Chris Carey is a graduate of ATP who has gone on to fly for United Airlines. Chris is also a pilot-mentor and contributor to AirlinePilot.life, the online community where interested people can ask airline pilots flight training and airline related questions. Chris has written a follow-up to an article he wrote back in August.
A few weeks ago I wrote about the Role of a First Officer at an airline, today we will explore the role of a Captain.
In the simplest terms, the Captain of an airplane is responsible for the safety of the aircraft. The Captain must ensure the airplane is operated safely, efficiently and within FAA rules. At all times his or her judgment is absolute. While the Captain is the final authority, they share their responsibility with others, namely the aircraft dispatcher, the First Officer and to some extent the Flight Attendants. Whereas First Officers wear three stripes on their uniforms, Captains wear four.
Captains and First Officers receive the same training in the simulator, but Captains usually get a few more weeks of regulatory and “Role of a Captain” training. On the flight line, Captains and First Officers split the actual flying responsibilities. There are a few cases such as very low visibility landings or high wind takeoffs with a new First Officer when the Captain will always fly that portion of the flight.
In general day-to-day operations, the Captain will review the flight plan with the First Officer. If both are in agreement that the flight is safe to operate as planned, the Captain will sign the “aircraft release,” which is a document that formally releases control of the airplane to the Captain. From that point on the Captain is responsible for setting the pace and tone of the flight. It is the Captain who decides when to call for checklists, when to start engines, who will fly each leg of a trip and other routine items.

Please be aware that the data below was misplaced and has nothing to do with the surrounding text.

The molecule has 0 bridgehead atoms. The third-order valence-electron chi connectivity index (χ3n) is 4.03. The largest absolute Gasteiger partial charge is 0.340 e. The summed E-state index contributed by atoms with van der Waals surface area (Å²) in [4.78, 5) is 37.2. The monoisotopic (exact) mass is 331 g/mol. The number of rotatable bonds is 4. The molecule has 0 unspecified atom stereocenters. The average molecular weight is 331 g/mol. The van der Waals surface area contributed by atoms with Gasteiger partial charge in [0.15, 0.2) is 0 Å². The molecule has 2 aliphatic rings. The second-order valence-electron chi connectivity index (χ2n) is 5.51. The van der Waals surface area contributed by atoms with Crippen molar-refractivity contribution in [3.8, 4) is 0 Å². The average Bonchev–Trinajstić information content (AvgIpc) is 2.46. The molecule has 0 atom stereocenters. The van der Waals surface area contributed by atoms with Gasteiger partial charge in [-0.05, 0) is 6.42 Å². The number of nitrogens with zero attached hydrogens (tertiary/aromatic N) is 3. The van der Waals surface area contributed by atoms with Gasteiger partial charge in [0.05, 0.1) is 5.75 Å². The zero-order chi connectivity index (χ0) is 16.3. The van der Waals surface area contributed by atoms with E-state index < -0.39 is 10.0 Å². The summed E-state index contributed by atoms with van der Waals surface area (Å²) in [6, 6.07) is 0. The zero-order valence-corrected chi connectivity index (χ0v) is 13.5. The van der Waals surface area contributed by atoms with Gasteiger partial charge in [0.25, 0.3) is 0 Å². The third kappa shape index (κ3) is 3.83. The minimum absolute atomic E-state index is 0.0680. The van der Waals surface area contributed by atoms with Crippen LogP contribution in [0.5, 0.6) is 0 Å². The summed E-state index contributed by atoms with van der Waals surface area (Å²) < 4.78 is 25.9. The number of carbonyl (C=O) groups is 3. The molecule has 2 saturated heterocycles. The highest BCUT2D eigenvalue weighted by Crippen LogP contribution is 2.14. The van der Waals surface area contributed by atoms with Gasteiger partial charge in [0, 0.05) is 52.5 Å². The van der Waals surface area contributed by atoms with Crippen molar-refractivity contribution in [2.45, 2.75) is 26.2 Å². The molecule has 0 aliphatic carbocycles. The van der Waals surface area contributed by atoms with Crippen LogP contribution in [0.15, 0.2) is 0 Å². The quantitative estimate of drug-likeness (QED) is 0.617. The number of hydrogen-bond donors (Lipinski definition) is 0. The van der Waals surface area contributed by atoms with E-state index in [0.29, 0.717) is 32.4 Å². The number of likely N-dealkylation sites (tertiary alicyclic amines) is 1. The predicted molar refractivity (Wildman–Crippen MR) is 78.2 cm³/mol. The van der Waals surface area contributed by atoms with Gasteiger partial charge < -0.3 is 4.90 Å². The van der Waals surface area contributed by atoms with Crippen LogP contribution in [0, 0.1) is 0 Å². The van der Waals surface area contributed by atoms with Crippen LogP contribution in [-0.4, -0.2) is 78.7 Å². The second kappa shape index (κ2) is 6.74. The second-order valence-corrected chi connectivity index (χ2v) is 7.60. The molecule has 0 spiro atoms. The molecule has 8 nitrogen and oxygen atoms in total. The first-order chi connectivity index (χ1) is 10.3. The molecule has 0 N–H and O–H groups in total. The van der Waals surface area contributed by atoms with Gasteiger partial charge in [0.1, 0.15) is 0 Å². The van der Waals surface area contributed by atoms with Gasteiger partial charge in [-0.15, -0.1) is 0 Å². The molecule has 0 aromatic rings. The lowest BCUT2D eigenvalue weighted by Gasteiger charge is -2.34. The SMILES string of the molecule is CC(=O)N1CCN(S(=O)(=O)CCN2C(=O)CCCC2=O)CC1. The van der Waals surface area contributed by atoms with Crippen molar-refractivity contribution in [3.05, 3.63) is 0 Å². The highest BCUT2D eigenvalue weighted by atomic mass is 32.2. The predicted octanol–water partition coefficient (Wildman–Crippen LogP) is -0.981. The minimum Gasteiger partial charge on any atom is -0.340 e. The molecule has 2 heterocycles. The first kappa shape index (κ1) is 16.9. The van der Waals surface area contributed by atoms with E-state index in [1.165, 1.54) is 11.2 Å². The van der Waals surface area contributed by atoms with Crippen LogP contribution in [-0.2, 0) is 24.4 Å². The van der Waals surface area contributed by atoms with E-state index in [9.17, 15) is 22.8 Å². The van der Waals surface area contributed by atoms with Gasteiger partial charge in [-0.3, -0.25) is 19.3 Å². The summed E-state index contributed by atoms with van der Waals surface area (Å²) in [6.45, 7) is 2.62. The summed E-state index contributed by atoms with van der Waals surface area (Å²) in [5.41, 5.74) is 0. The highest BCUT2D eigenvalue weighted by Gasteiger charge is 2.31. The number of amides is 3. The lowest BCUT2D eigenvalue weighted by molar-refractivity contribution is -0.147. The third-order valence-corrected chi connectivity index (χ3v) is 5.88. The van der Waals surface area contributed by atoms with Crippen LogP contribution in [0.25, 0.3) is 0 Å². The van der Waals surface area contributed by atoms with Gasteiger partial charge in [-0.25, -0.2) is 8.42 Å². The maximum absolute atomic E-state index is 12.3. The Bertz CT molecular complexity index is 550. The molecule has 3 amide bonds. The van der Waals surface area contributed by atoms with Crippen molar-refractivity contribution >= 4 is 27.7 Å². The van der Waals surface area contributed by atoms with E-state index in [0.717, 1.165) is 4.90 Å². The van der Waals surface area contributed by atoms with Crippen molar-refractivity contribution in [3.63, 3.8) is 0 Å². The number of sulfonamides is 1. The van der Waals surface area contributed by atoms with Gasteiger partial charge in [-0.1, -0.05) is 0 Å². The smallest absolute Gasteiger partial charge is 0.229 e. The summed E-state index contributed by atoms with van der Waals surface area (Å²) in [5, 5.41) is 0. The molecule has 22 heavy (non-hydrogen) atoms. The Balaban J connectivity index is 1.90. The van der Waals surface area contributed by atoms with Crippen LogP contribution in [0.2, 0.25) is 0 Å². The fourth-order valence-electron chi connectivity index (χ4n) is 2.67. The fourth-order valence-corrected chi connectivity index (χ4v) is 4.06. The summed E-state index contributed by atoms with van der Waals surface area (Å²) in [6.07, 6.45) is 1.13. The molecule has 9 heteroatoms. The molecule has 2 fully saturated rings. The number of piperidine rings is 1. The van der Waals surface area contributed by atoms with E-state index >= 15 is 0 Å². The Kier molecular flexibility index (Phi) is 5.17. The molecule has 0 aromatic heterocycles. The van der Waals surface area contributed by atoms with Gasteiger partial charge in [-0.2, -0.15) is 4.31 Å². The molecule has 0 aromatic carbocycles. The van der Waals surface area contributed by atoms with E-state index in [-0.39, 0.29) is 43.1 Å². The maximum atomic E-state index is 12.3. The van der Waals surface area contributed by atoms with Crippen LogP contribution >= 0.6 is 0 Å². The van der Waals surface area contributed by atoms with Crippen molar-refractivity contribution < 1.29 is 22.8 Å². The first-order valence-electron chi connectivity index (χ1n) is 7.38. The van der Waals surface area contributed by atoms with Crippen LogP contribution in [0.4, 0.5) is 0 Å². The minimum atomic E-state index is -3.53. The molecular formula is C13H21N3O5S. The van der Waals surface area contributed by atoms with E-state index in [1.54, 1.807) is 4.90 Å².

Where a Captain really earns their paycheck is when something abnormal comes up, such as a need to divert to another airport due to a low fuel situation or a mechanical emergency. The captain is responsible for coordinating with the company, Air Traffic Control and the Flight Attendants, while the FO focuses on flying the airplane. The Captain will almost always solicit input from all resources available to him or her, but will make the final decision.
Like most things at the airlines, being a Captain is determined by seniority within the company. However, this does not mean that a First Officer automatically becomes a Captain when they reach a certain seniority. Some pilots choose to stay as First Officers for a longer period of time to make use of their seniority to have better schedules, more desirable trips, or to fly to more interesting destinations. Other pilots choose to upgrade to Captain as soon as possible to take advantage of the higher pay rates. One of the really nice aspects of being an airline pilot is that we are afforded the ability to make this choice without sacrificing long-term career potential.